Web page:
Hopefully this process is starting to sound familiar at this point.

You will notice that we are passing in our ApplicationUser class to the service registration as well as indicating that we would like to use a Guid as the datatype for our id’s.

public void ConfigureServices(IServiceCollection services)
{
    …

    services.AddIdentity<ApplicationUser, IdentityRole<Guid>>()
        .AddEntityFrameworkStores<ApplicationDataContext, Guid>()
        .AddDefaultTokenProviders();
}

We are making 3 calls when registering Identity services; AddIdentity, AddEntityFrameworkServices and AddDefaultTokenProviders. Let’s take a closer look at what each call is doing.

.AddIdentity

First is the call to AddIdentity with two generic type parameters. This defines the classes that we will be using to represent users and roles in our application. We also indicate that we want to use our custom ApplicationUser class and the provided IdentityRole class but with a Guid datatype for the id property.

.AddEntityFrameworkStores

The second call is to register Entity Framework as our data store with ASP.NET Core Identity. We want to use our existing ApplicationDataContext that we have already wired up but with some changes from what we currently have.

In the same way our ApplicationUser inherits from IdentityUser we want to have our data context inherit from IdentityDbContext so that we can take advantage of the data and behavior added by ASP.NET Core Identity. Once we have done that our data context will look like the following.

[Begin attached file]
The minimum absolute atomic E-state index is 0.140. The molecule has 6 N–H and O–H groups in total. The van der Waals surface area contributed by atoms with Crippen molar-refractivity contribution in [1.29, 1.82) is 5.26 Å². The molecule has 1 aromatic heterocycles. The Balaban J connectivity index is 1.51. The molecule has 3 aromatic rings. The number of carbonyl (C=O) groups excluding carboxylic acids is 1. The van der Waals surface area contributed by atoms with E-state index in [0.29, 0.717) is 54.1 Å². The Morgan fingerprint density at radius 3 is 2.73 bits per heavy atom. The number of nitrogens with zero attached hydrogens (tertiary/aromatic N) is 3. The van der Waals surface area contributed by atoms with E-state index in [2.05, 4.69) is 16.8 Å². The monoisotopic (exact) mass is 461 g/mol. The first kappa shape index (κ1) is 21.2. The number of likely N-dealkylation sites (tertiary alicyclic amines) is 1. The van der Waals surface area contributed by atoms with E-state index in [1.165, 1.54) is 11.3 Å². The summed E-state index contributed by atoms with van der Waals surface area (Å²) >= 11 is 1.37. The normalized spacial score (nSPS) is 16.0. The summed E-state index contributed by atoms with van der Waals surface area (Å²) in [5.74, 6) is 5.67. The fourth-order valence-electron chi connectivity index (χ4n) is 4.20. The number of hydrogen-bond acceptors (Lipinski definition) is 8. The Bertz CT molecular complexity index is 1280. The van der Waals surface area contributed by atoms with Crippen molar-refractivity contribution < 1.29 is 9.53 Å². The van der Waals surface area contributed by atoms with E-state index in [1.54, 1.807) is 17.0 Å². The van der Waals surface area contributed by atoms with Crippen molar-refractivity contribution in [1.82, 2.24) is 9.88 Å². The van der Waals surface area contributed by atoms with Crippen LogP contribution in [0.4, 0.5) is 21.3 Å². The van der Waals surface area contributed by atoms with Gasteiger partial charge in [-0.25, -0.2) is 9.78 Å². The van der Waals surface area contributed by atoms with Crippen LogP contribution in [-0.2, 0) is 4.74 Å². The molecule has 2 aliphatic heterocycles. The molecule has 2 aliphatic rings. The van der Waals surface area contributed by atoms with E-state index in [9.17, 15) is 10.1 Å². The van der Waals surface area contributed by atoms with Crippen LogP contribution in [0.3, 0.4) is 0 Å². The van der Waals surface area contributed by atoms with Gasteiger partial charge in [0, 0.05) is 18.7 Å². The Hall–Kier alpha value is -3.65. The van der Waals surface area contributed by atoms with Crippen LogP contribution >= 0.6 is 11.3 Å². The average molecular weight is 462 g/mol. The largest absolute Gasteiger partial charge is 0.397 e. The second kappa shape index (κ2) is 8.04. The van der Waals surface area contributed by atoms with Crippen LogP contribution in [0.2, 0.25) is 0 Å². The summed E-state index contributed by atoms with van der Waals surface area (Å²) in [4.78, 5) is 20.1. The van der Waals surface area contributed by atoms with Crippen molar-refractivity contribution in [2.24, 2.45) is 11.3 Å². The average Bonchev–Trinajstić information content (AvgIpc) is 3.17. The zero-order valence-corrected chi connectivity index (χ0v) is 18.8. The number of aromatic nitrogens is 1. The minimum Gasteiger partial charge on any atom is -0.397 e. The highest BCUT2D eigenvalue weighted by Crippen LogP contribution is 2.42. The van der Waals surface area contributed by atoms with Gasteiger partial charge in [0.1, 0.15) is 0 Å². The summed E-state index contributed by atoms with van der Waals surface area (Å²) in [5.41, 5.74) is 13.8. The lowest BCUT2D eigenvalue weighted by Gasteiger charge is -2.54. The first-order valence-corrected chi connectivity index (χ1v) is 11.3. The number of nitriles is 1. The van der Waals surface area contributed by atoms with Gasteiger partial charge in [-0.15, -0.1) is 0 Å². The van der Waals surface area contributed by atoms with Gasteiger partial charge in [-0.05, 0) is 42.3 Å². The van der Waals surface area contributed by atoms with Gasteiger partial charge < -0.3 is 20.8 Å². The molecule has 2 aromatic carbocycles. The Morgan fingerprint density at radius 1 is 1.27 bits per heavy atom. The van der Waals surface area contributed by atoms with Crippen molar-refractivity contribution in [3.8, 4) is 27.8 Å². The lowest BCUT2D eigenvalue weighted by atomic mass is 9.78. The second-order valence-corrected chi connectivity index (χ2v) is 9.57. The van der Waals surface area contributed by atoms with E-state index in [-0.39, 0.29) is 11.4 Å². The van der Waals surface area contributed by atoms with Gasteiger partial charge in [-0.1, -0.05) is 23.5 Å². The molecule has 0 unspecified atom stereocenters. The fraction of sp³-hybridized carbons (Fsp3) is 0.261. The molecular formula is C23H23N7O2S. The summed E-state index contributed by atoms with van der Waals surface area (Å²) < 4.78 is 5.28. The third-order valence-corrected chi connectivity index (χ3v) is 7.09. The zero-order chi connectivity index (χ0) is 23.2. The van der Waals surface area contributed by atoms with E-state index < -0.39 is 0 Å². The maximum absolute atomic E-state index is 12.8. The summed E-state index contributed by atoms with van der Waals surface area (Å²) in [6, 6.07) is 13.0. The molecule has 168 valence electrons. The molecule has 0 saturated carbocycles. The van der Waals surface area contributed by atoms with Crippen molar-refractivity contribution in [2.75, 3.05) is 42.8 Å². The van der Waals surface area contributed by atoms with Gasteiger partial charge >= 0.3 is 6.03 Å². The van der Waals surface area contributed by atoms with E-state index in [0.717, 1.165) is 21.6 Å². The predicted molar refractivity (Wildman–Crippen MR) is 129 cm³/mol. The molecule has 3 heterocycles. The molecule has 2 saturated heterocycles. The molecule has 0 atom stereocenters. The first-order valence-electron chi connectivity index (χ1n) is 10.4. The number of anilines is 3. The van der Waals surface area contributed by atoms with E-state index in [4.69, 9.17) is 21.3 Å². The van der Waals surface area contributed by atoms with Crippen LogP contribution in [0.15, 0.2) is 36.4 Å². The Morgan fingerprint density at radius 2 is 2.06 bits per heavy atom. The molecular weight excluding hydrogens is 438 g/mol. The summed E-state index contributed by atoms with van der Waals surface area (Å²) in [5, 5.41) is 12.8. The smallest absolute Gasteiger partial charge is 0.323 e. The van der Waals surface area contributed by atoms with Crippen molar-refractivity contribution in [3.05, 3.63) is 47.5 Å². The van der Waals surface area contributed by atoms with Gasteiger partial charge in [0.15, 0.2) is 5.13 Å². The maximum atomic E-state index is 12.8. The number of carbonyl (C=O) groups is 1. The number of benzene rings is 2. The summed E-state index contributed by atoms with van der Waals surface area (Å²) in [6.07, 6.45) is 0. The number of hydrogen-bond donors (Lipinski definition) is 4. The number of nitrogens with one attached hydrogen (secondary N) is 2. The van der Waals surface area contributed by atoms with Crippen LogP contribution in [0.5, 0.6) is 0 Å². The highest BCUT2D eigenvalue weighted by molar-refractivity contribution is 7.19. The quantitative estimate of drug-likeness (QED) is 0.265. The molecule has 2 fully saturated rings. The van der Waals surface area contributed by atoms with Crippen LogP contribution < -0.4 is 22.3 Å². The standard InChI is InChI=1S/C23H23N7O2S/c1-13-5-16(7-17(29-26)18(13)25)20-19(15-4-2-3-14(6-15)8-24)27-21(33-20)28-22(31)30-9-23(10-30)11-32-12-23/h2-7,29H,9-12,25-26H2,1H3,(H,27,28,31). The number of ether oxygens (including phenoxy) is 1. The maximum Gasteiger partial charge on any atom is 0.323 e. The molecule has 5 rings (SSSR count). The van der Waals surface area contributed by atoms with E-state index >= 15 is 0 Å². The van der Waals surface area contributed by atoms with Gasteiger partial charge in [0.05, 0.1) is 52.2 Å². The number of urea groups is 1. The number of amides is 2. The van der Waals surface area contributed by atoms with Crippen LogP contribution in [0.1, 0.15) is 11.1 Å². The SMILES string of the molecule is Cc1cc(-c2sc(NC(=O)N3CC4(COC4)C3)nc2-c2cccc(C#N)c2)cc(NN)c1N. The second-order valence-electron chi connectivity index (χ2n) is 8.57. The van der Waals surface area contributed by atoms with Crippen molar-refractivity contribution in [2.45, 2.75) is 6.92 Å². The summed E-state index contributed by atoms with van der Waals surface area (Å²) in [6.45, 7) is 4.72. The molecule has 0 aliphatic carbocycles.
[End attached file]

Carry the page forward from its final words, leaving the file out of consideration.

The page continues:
public class ApplicationDataContext: IdentityDbContext<ApplicationUser, IdentityRole<Guid>, Guid>
{
    public ApplicationDataContext(DbContextOptions<ApplicationDataContext> options)
        : base(options)
    { }

    public DbSet<Attachment> Attachments { get; set; }

    public DbSet<Customer> Customers { get; set; }

    public DbSet<Payment> Payments { get; set; }

    public DbSet<Pet> Pets { get; set; }

    public DbSet<Walk> Walks { get; set; }
}

Notice that we had to once again provide data type information about our decision to use GUID ids instead of strings.

If we peek at the definition of IdentityDbContext and then walk up the inheritance chain we discover that the following additional collections have been added to our data context.

        //
        // Summary:
        //     Gets or sets the Microsoft.EntityFrameworkCore.DbSet`1 of Users.
        public DbSet<TUser> Users { get; set; }
        //
        // Summary:
        //     Gets or sets the Microsoft.EntityFrameworkCore.DbSet`1 of User claims.
        public DbSet<TUserClaim> UserClaims { get; set; }
        //
        // Summary:
        //     Gets or sets the Microsoft.EntityFrameworkCore.DbSet`1 of User logins.
        public DbSet<TUserLogin> UserLogins { get; set; }
        //
        // Summary:
        //     Gets or sets the Microsoft.EntityFrameworkCore.DbSet`1 of User roles.
        public DbSet<TUserRole> UserRoles { get; set; }